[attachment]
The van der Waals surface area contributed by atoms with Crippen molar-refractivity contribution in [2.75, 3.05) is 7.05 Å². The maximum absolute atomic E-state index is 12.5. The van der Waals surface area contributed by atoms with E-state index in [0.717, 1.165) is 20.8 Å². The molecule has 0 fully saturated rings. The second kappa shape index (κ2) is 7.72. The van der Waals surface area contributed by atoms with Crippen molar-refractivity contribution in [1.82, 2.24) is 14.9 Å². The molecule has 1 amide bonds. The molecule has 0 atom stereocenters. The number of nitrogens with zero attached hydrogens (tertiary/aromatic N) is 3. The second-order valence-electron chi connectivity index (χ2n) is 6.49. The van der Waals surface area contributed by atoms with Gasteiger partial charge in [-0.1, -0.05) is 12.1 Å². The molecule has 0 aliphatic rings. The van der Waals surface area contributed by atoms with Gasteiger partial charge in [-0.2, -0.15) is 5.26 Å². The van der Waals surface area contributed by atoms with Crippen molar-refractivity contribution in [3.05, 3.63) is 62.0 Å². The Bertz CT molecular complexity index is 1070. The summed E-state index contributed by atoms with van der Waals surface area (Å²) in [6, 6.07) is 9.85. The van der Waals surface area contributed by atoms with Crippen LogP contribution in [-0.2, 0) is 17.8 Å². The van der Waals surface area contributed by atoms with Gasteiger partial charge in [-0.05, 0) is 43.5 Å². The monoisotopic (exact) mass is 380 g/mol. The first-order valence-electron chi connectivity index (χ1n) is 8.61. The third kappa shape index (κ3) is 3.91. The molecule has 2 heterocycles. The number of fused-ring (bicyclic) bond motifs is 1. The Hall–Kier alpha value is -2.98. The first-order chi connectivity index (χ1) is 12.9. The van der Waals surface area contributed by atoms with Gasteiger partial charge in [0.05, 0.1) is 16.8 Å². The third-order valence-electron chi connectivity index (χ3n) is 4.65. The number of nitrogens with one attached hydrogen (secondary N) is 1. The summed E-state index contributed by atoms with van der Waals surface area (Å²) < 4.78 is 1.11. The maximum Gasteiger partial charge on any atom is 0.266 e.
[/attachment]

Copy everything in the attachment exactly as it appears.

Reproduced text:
The van der Waals surface area contributed by atoms with Crippen molar-refractivity contribution in [2.75, 3.05) is 7.05 Å². The maximum absolute atomic E-state index is 12.5. The van der Waals surface area contributed by atoms with E-state index in [0.717, 1.165) is 20.8 Å². The molecule has 0 fully saturated rings. The second kappa shape index (κ2) is 7.72. The van der Waals surface area contributed by atoms with Crippen molar-refractivity contribution in [1.82, 2.24) is 14.9 Å². The molecule has 1 amide bonds. The molecule has 0 atom stereocenters. The number of nitrogens with zero attached hydrogens (tertiary/aromatic N) is 3. The second-order valence-electron chi connectivity index (χ2n) is 6.49. The van der Waals surface area contributed by atoms with Gasteiger partial charge in [-0.1, -0.05) is 12.1 Å². The molecule has 0 aliphatic rings. The van der Waals surface area contributed by atoms with Gasteiger partial charge in [-0.2, -0.15) is 5.26 Å². The van der Waals surface area contributed by atoms with Crippen molar-refractivity contribution in [3.05, 3.63) is 62.0 Å². The Bertz CT molecular complexity index is 1070. The summed E-state index contributed by atoms with van der Waals surface area (Å²) in [6, 6.07) is 9.85. The van der Waals surface area contributed by atoms with Crippen LogP contribution in [-0.2, 0) is 17.8 Å². The van der Waals surface area contributed by atoms with Gasteiger partial charge in [-0.05, 0) is 43.5 Å². The monoisotopic (exact) mass is 380 g/mol. The first-order valence-electron chi connectivity index (χ1n) is 8.61. The third kappa shape index (κ3) is 3.91. The molecule has 2 heterocycles. The number of fused-ring (bicyclic) bond motifs is 1. The Hall–Kier alpha value is -2.98. The first-order chi connectivity index (χ1) is 12.9. The van der Waals surface area contributed by atoms with Gasteiger partial charge in [0.05, 0.1) is 16.8 Å². The third-order valence-electron chi connectivity index (χ3n) is 4.65. The number of nitrogens with one attached hydrogen (secondary N) is 1. The summed E-state index contributed by atoms with van der Waals surface area (Å²) < 4.78 is 1.11. The maximum Gasteiger partial charge on any atom is 0.266 e.